How To Do Duty-Free Procedures
When you are in Japan, you might want to take advantage of duty-free shopping. Here is some information to help you when shopping for souvenirs and other items to bring back home.
What is duty-free?
Duty-free status means that no sales tax is charged to you when you buy something. This saves you from paying extra money that could be used on something else.
You want to look for the sign that says ‘Japan. Tax-free Shop.’
In Japan, the sales tax rate is 10% on non-food items; food items are at 8%.
With duty-free status, you do not pay either tax on your items.
What I Can Buy Duty-Free
In general, the there are 2 categories for duty-free. One is for general goods; the other is consumables.
General goods include: clothing, accessories, and electronics.
Consumable goods include: food products, drinks, skin care products and medicines.
There is a minimum requirement of 5,000 yen (45 USD/32 GBP/39 EUR) for both categories.
The amount has to be from the same store AND on the same day. If the total does not equal 5,000 yen, you cannot get the tax back.
More importantly, each category is considered a separate duty-free type; you cannot mix general goods and consumable goods in one purchase to get the tax refund.
How It Works
At a store that has a duty-free counter, you can purchase your goods there with the tax taken off the price.
If the store does not have a counter, you can still go to a tax-free counter with your purchases and receipts. You will have to pay the full price of the product.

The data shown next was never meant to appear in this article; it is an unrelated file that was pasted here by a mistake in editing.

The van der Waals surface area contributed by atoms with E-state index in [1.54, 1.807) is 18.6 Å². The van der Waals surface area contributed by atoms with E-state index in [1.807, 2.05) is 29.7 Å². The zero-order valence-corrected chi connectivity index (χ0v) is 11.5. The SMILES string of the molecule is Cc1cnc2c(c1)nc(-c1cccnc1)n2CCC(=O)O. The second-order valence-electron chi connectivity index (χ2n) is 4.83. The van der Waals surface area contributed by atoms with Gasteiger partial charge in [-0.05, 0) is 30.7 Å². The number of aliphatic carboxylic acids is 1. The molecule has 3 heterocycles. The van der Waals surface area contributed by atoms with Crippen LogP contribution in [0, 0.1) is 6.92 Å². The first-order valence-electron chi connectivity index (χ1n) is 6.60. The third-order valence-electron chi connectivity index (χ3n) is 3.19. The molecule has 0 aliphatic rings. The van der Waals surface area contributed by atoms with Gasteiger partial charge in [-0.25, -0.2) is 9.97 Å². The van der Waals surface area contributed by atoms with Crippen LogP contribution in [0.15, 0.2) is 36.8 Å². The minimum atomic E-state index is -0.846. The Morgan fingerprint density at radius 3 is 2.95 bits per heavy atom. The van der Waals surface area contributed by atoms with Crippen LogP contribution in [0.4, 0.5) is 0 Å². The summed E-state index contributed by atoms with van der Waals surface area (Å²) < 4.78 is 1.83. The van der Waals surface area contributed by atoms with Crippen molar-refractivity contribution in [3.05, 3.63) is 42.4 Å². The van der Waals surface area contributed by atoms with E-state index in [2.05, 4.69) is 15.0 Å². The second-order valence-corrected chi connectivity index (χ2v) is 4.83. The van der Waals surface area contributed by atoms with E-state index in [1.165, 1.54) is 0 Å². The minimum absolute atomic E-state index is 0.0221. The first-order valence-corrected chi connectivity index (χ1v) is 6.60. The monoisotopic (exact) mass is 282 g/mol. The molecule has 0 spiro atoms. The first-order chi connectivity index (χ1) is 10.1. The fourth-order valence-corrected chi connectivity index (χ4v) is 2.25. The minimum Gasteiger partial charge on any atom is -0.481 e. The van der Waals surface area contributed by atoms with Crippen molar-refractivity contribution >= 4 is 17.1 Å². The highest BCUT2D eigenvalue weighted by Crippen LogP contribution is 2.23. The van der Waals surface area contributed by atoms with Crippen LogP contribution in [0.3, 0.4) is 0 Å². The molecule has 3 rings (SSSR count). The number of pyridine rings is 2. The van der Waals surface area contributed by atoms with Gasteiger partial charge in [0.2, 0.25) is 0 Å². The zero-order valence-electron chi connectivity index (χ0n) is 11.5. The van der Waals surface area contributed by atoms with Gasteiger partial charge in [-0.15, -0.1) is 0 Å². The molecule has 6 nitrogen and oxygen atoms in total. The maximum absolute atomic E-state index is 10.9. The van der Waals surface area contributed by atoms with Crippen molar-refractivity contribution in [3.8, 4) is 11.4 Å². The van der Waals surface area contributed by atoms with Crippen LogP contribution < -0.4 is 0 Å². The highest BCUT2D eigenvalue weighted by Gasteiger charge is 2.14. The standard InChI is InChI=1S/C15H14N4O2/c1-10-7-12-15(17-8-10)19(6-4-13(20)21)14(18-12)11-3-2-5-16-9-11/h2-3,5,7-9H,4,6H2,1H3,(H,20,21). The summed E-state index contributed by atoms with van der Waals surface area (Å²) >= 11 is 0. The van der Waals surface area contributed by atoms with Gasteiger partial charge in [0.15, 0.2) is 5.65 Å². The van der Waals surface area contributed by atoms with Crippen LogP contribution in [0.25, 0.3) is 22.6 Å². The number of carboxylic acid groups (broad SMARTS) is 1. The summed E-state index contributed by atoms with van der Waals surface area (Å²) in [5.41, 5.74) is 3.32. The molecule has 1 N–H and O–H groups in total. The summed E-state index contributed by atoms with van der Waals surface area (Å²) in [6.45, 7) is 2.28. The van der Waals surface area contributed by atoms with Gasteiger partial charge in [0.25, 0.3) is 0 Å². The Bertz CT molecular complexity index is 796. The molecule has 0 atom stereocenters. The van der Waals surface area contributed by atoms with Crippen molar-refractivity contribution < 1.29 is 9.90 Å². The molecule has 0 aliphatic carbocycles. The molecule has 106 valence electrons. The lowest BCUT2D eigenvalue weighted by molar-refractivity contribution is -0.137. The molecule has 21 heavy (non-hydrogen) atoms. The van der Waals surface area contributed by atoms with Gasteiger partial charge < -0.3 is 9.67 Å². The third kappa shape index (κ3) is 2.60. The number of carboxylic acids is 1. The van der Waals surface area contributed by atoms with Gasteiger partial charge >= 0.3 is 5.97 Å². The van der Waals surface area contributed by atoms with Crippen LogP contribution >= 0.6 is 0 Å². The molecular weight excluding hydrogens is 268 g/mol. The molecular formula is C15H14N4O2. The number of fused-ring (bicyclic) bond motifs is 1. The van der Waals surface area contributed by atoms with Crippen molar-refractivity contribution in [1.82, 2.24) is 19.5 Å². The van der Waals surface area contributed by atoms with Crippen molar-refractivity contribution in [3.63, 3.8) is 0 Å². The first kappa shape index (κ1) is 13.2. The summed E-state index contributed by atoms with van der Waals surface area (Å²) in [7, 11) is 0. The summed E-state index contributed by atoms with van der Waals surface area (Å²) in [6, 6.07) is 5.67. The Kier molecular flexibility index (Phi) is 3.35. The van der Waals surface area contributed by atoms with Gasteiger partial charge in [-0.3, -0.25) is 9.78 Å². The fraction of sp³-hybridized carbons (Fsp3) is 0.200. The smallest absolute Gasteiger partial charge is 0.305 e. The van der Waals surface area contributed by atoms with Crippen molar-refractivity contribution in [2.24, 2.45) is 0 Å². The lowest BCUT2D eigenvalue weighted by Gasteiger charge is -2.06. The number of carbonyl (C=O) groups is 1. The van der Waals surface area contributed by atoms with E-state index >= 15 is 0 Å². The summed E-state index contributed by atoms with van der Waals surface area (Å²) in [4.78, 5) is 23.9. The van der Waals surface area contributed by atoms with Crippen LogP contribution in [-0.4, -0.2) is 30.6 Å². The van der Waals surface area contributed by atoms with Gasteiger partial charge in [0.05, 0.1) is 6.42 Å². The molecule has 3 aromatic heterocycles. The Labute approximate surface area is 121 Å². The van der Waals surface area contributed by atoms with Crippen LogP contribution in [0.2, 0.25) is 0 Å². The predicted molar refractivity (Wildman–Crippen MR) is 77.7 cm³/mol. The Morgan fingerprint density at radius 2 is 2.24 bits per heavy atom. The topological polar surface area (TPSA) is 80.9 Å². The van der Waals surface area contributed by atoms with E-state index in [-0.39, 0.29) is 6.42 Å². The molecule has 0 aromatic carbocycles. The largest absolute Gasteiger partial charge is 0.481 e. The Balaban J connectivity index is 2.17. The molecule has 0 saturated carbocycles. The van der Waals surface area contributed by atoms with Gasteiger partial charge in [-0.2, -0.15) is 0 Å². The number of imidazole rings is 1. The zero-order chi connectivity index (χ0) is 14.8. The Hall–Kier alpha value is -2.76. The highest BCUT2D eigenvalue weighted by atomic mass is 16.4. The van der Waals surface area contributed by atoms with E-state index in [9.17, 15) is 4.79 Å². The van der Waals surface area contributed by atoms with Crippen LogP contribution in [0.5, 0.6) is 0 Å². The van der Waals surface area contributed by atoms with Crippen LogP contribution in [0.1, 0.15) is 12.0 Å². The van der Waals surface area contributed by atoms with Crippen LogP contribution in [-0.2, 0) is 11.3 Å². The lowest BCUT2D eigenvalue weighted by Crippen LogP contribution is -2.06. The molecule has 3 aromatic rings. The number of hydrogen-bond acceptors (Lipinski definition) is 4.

To get the tax taken off or refunded to you, you will need to show your passport (no copies).
You will be asked to sign a document where you promise to not sell the goods and that you will show them when you leave Japan.
You will be given a Record of Purchase which is similar to a formal receipt. You will need this to leave Japan.
At the airport, you will be asked at customs to show the following:
- Your passport
- Your Record of Purchase
- The packages/goods you are bringing back to your country
If you do not have your receipts and papers, you will have to pay the tax before you can leave.
What To Remember
Consumable goods are packaged in plastic wrapping. You cannot open the packages up before leaving Japan.
Duty-free does not apply to anyone working or living in Japan for more than 6 months. If your passport is not stamped with a tourist entry, you will not be able to take advantage of tax-free shopping.
Where To Do Duty-Free
One of the biggest places to do duty-free is at the airport.
Both Haneda Airport and Narita Airport have duty-free shopping areas past the security checkpoints, near the gate areas. They offer a wide range of products for everyone.
Most domestic airports do not have duty-free shopping.
Outside the airports, some drugstores such as Daikokuya and Matsumoto Kiyoshi have a tax-free counter. Most department stores have a tax-free counter as well where you can get a refund for goods purchased in the store.
Clothing stores may or may not have dedicated tax-free counters. You can check for the sign outside the shop.
A few department stores have a duty-free shopping floor.
To get a tax refund, you can visit Tax-free Counters. Tokyo Station has one near the Nihombashi exit.
Please check your country’s custom regulations on what you can and cannot bring in.
Even if you decide not to use duty-free, there is plenty of shopping in Japan for you to enjoy.